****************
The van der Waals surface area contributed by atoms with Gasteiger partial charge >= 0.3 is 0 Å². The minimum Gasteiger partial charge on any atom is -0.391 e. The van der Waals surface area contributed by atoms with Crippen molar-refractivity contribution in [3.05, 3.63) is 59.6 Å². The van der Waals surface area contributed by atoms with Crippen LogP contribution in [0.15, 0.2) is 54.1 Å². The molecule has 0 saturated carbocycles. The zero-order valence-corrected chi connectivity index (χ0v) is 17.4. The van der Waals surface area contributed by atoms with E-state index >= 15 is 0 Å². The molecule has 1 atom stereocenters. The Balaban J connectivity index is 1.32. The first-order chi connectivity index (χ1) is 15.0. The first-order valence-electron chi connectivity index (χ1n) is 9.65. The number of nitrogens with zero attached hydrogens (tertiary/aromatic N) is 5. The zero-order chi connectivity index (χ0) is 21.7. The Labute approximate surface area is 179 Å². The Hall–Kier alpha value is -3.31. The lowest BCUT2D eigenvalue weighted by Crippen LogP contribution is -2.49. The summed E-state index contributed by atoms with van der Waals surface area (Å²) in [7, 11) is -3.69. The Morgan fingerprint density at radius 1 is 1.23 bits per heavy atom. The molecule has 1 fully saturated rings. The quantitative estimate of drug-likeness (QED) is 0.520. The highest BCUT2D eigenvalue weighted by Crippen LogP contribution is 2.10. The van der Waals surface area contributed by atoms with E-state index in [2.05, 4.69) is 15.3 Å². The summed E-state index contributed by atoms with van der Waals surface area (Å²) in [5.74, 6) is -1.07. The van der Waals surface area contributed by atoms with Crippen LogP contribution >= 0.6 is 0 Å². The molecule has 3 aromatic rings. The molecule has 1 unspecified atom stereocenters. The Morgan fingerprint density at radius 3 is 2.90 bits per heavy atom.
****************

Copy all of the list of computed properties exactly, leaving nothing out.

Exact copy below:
The van der Waals surface area contributed by atoms with Gasteiger partial charge >= 0.3 is 0 Å². The minimum Gasteiger partial charge on any atom is -0.391 e. The van der Waals surface area contributed by atoms with Crippen molar-refractivity contribution in [3.05, 3.63) is 59.6 Å². The van der Waals surface area contributed by atoms with Crippen LogP contribution in [0.15, 0.2) is 54.1 Å². The molecule has 0 saturated carbocycles. The zero-order valence-corrected chi connectivity index (χ0v) is 17.4. The van der Waals surface area contributed by atoms with E-state index >= 15 is 0 Å². The molecule has 1 atom stereocenters. The Balaban J connectivity index is 1.32. The first-order chi connectivity index (χ1) is 15.0. The first-order valence-electron chi connectivity index (χ1n) is 9.65. The number of nitrogens with zero attached hydrogens (tertiary/aromatic N) is 5. The zero-order chi connectivity index (χ0) is 21.7. The Labute approximate surface area is 179 Å². The Hall–Kier alpha value is -3.31. The lowest BCUT2D eigenvalue weighted by Crippen LogP contribution is -2.49. The summed E-state index contributed by atoms with van der Waals surface area (Å²) in [7, 11) is -3.69. The Morgan fingerprint density at radius 1 is 1.23 bits per heavy atom. The molecule has 1 fully saturated rings. The quantitative estimate of drug-likeness (QED) is 0.520. The highest BCUT2D eigenvalue weighted by Crippen LogP contribution is 2.10. The van der Waals surface area contributed by atoms with E-state index in [2.05, 4.69) is 15.3 Å². The summed E-state index contributed by atoms with van der Waals surface area (Å²) in [5.74, 6) is -1.07. The van der Waals surface area contributed by atoms with Crippen LogP contribution >= 0.6 is 0 Å². The molecule has 3 aromatic rings. The molecule has 1 unspecified atom stereocenters. The Morgan fingerprint density at radius 3 is 2.90 bits per heavy atom.